Safety and Training

You Can Rack A Slide. It’s Technique, not Strength.

Picture shows a close up of a woman holding a Glock handgun demonstrating how to wrap one's fingers around the slide in order to rack it.

If I had a dollar for every time I heard, “I can’t rack the slide. It’s too hard,” I’d probably have a condo in the Keys. In fact, when I started shooting, I thought I wasn’t able to operate all semi-automatic handguns either. Believe me, ladies; I understand your slide intimidation. However, have no fear! Regardless of what you may think, it is not your strength or lack thereof that enables you to rack a slide properly—it’s learning the correct technique. Racking the slide allows the gun to “grab” the first round from the magazine and load it into the chamber. I love semi-automatic handguns and hate to see a woman give up on them simply because they think they can’t operate one. So, how do I rack a slide you ask? Follow these six steps and with a little bit of practice, you’ll be racking slides all day long! Step 1: Place the gun in your dominant hand (the one with your trigger finger) in a good, solid grip. If you need help with your grip, read “Handgun Basics 101: Get a Good Grip.” Step 2: Bring the gun close in towards your body. I prefer to bring my gun up close to my chest rather than my belly or middle. I find I get more leverage this way. Remember always keep your muzzle pointed in a safe direction. Do not sweep the people in the shooting bay next to you with your barrel.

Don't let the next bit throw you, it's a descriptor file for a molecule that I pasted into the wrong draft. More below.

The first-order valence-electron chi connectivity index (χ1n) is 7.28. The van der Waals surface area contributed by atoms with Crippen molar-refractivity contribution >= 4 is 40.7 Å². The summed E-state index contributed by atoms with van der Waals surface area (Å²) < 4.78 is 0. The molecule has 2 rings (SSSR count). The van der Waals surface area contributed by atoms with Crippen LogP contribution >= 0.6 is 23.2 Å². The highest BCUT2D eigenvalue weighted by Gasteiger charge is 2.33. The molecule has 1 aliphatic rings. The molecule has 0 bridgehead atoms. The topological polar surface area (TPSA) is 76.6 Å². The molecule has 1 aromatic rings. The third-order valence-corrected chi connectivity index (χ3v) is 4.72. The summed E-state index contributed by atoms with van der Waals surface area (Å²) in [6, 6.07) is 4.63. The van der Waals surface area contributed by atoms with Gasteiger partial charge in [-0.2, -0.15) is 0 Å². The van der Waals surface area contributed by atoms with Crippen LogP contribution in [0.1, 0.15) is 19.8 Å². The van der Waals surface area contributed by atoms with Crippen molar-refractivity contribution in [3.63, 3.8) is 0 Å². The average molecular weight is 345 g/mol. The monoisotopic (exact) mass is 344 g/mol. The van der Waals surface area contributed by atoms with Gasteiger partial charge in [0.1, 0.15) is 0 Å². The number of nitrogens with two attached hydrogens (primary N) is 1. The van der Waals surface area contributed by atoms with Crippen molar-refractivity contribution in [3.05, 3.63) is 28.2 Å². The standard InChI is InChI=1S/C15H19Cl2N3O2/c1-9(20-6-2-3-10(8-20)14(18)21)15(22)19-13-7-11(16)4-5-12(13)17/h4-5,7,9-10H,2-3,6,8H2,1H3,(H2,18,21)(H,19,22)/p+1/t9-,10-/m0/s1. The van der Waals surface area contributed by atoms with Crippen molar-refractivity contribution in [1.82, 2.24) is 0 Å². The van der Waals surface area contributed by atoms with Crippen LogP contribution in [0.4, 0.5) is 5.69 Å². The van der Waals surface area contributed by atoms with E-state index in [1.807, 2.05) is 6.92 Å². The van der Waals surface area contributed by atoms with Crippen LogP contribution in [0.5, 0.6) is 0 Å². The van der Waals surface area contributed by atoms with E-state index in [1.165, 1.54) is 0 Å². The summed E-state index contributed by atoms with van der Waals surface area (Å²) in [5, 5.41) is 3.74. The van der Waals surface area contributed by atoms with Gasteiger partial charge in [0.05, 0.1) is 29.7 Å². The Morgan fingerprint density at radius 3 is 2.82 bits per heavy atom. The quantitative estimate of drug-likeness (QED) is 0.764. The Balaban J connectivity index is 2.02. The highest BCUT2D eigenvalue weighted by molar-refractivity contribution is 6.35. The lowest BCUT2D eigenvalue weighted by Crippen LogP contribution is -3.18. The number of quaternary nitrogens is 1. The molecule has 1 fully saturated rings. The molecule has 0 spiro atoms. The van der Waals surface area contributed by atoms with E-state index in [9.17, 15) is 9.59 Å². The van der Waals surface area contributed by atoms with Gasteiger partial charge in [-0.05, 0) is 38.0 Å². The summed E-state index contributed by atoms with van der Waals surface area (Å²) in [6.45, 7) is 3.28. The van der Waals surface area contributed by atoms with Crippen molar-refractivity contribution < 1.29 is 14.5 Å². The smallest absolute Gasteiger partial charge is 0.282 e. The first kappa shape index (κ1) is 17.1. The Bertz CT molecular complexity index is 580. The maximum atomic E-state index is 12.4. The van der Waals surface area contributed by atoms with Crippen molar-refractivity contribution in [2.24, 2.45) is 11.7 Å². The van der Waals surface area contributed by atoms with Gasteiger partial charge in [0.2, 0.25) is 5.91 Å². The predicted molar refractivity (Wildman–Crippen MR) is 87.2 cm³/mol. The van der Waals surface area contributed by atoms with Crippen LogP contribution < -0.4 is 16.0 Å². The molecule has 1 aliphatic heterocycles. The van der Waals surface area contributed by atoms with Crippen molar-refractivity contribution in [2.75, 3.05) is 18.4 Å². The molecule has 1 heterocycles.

Picture shows a woman holding a Glock safely, finger off the trigger close into her body at the bottom of her chest.
Bring the gun close in towards your body.
Step 3: Take your non-dominant hand and place the meaty part of your palm on the top, left side of the slide. Lefties will place your palm on the right side. Always keep your finger off the trigger until you are ready to shoot.

Picture shows a close up of a woman holding a Glock handgun against the meaty part of her palm.
After bringing the gun close in to your body, place the meaty part of your palm on the slide.
Step 4: Wrap all four fingers around the top of the gun, avoiding the ejection port. Grasp the slide serrations with the tops of your fingers—from the first joint to your fingertips. You might find you get a firmer grip with the tips of your fingers using your index finger as leverage and pressing into the gun with your thumb. However, longer nails might impede how firmly you can keep a hold of the gun when using this method.